The President also has the appointment power subject to Senate confirmation over the powerful position of NLRB General Counsel. The “GC” has significant “policy-setting” authority in issuing guidance and expectations of NLRB “interpretation” of the National Labor Relations Act, and “prosecutorial” decision making authority to determine what cases and issue will – and will not – be pursued.
President Biden upon taking office dismissed former NLRB General Counsel Peter B. Robb, and on January 25, 2021, designated Peter Sung Ohr as Acting General Counsel of the NLRB.
Protecting the Right to Organize Act
President Biden has voiced his support for the PRO Act, which was passed by the U.S. House of Representatives on March 9, 2021. That proposal seeks to legislate protection for union organizing efforts, regulation of which otherwise falls under the ambit of the NLRB itself, including:
- Provisions instituting financial penalties on companies that interfere with workers’ organizing efforts, including firing or otherwise retaliating against workers. Currently, remedies for such alleged “violations” of the National Labor Relations Act are crafted and determined by the NLRB, are subject to review by the U.S. Circuit Courts of Appeals, and thus are not uniform across the nation. Current NLRB-fashioned remedies are specifically intended not to be “punitive” in the sense of penalizing employers, but merely, “remedial” to protect workers determined to have been subjected to unfair labor practices.
- During the election campaign, then-candidate Biden indicated he would push for legislation that goes even further than the PRO Act, seeking to impose stiffer penalties on corporations and potentially holding company executives personally liable for interfering with organizing efforts. Further, the possibility of imposition of criminal liability when election interference is deemed “intentional,” is being considered. This proposal, if adopted, would be virtually unprecedented. No labor relations law in history has even suggested criminal liability except where, for example, financial theft or fraud has been proven, for example, in the recent Chrysler/UAW series of cases.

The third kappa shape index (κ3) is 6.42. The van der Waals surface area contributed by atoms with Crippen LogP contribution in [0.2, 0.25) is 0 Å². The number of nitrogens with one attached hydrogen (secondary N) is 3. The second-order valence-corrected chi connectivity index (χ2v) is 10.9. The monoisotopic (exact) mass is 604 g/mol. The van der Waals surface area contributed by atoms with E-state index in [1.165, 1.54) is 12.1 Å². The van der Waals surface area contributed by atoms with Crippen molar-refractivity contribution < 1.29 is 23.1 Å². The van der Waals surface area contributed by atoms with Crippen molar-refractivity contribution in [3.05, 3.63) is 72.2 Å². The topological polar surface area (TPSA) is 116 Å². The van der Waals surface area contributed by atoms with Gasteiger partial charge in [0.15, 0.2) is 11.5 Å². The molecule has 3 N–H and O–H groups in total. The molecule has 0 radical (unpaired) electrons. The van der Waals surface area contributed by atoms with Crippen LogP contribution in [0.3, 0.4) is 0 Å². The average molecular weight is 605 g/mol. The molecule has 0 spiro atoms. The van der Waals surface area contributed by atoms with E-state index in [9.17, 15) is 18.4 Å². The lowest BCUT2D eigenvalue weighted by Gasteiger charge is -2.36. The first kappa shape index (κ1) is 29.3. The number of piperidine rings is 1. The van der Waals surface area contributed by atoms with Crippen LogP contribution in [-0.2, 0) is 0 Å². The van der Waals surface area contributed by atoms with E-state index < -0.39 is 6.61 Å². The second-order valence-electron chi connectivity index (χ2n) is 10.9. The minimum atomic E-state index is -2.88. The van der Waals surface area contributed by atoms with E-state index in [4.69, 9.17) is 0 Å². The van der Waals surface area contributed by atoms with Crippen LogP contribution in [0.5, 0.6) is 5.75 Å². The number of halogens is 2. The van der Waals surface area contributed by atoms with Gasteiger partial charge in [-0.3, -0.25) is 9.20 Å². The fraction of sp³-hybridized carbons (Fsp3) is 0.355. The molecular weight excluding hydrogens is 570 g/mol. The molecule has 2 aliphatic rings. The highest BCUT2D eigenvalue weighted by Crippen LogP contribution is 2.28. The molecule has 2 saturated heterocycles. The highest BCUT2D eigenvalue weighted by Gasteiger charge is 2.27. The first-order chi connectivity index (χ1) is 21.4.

- The PRO Act would also significantly alter the standards for determining whether an independent contractor is an employee by adopting the “ABC test” established by California’s Department of Labor. The ABC test provides that an individual performing any service shall be considered an employee and not an independent contractor, unless:
- the individual is free from control and direction in connection with the performance of the service, both under the contract for the performance of service and in fact;
- the service is performed outside the usual course of the business of the employer; and
- the individual is customarily engaged in an independently established trade, occupation, profession, or business of the same nature as that involved in the service performed.
It’s all but certain that significant changes are on the way to the nation’s labor and employment laws. The extent of changes, and how they will be implemented, remains to be seen. We will continue to keep you informed of new developments and their implications for your business.
If you have any questions, please contact Dave Houston or your Fraser Trebilcock attorney.
This alert serves as a general summary, and does not constitute legal guidance. All statements made in this article should be verified by counsel retained specifically for that purpose. Please contact us with any specific questions.
Fraser Trebilcock Shareholder Dave Houston has over 40 years of experience representing employers in planning, counseling, and litigating virtually all employment claims and disputes including labor relations (NLRB and MERC), wage and overtime, and employment discrimination, and negotiation of union contracts. He has authored numerous publications regarding employment issues. You can reach him at 517.377.0855 or firstname.lastname@example.org.